Gown

A gown, from medieval Latin gunna, is a usually loose outer garment from knee- to full-length worn by men and women in Europe from the early Middle Ages to the 17th century, and continuing today in certain professions; later, gown was applied to any full-length woman's garment consisting of a bodice and attached skirt. A long, loosely-fitted gown called a Banyan was worn by men in the 18th century as an informal coat.

The gowns worn today by academics, judges, and some clergy derive directly from the everyday garments worn by their medieval predecessors, formalized into a uniform in the course of the 16th and 17th centuries.

Read more about Gown:  Formal Gown

Famous quotes containing the word gown:

    Find out the peaceful hermitage,
    The hairy gown and mossy cell,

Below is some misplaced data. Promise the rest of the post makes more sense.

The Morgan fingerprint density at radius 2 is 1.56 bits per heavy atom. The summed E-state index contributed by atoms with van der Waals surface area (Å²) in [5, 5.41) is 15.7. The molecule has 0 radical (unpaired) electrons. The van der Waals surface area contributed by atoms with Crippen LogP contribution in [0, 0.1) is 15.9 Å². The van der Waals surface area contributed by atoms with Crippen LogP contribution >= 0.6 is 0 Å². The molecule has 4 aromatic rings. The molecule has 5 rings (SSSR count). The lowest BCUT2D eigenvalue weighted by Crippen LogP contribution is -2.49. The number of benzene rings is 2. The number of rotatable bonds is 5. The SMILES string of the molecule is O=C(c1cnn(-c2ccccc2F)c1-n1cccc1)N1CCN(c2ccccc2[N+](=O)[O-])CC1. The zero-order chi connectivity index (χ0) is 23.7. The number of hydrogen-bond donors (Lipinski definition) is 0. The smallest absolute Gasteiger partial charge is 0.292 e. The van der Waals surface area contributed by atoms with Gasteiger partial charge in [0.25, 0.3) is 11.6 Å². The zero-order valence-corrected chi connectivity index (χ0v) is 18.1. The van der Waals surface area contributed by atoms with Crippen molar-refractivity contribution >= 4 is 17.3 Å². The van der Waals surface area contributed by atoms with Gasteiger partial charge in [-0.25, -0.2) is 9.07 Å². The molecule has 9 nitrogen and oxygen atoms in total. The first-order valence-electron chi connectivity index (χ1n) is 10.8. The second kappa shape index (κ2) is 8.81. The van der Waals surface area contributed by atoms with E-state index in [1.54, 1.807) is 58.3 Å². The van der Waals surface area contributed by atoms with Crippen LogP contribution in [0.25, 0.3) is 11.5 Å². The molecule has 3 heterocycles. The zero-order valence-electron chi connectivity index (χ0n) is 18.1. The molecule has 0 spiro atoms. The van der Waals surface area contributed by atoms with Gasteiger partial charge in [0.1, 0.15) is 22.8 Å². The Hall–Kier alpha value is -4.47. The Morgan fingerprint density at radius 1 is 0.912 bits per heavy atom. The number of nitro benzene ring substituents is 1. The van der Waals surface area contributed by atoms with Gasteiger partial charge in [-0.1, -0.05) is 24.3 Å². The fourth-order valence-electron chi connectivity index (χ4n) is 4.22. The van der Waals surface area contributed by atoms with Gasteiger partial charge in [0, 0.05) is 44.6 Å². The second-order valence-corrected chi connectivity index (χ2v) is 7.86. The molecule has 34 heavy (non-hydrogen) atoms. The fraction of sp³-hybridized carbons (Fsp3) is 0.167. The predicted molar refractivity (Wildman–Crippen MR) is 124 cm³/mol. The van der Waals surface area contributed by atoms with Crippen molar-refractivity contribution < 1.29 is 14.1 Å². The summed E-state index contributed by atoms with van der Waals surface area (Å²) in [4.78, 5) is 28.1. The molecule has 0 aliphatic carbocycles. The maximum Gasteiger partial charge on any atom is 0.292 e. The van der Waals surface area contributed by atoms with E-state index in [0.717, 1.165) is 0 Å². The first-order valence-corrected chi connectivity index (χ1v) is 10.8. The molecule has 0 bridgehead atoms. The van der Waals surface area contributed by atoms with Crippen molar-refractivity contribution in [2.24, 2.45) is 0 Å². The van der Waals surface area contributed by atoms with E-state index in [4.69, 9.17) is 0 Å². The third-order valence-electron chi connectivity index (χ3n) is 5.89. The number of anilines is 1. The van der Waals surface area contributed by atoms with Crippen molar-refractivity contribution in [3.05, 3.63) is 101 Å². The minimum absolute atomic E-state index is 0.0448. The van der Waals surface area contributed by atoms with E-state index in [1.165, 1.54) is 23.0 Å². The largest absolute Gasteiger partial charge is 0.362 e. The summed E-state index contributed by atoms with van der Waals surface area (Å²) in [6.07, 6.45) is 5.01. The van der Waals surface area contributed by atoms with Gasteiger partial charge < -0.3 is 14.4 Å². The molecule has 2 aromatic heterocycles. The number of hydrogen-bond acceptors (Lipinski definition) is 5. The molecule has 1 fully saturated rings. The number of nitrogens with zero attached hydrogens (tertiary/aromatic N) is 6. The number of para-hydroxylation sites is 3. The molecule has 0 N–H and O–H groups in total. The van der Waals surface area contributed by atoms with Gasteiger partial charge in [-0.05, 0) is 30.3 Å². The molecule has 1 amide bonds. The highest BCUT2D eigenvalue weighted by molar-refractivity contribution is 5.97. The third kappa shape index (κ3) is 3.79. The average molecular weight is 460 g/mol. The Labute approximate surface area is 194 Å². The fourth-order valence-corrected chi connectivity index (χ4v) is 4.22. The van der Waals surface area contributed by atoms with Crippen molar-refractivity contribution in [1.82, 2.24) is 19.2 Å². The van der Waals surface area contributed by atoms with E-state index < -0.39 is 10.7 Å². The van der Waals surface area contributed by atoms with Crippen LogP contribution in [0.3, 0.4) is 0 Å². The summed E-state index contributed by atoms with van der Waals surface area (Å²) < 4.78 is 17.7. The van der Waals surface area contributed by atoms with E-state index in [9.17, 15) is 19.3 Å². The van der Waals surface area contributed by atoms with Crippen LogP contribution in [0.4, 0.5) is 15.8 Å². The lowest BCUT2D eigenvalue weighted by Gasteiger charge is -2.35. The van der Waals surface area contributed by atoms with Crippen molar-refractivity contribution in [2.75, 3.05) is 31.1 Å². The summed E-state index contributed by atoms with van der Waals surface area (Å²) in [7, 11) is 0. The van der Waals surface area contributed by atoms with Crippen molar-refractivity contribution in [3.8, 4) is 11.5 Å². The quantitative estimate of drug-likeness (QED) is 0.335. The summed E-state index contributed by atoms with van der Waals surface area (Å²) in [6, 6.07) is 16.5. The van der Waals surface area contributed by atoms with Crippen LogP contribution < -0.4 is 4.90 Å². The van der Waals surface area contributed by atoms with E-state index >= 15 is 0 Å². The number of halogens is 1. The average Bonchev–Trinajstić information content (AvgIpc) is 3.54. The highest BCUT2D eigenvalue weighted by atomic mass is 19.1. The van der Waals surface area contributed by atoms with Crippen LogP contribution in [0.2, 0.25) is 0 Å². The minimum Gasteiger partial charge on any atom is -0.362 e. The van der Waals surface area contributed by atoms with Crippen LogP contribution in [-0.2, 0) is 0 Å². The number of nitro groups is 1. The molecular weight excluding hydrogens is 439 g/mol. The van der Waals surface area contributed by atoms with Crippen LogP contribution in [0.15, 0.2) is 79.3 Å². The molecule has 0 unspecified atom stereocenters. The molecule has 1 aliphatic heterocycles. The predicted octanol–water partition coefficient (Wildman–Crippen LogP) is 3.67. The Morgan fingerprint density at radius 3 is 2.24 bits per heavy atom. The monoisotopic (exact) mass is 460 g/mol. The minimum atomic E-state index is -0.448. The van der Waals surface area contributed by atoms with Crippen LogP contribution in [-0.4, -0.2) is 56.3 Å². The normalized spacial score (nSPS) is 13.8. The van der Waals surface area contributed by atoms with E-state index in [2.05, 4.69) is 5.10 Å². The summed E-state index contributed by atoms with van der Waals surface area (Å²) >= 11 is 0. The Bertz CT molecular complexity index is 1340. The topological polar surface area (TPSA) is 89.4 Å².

Where I may sit and rightly spell
    Of every star that heaven doth show,
    And every herb that sips the dew;
    Till old experience do attain
    To something like prophetic strain.
    These pleasures Melancholy give,
    And I with thee will choose to live.
    John Milton (1608–1674)

    Give me my scallop-shell of quiet,
    My staff of faith to walk upon,
    My scrip of joy, immortal diet,
    My bottle of salvation,
    My gown of glory, hope’s true gage,
    And thus I’ll take my pilgrimage.
    Sir Walter Raleigh (1552–1618)

    GOETHE, raised o’er joy and strife,
    Drew the firm lines of Fate and Life,
    And brought Olympian wisdom down
    To court and mar, to gown and town,
    Stooping, his finger wrote in clay
    The open secret of to-day.
    Ralph Waldo Emerson (1803–1882)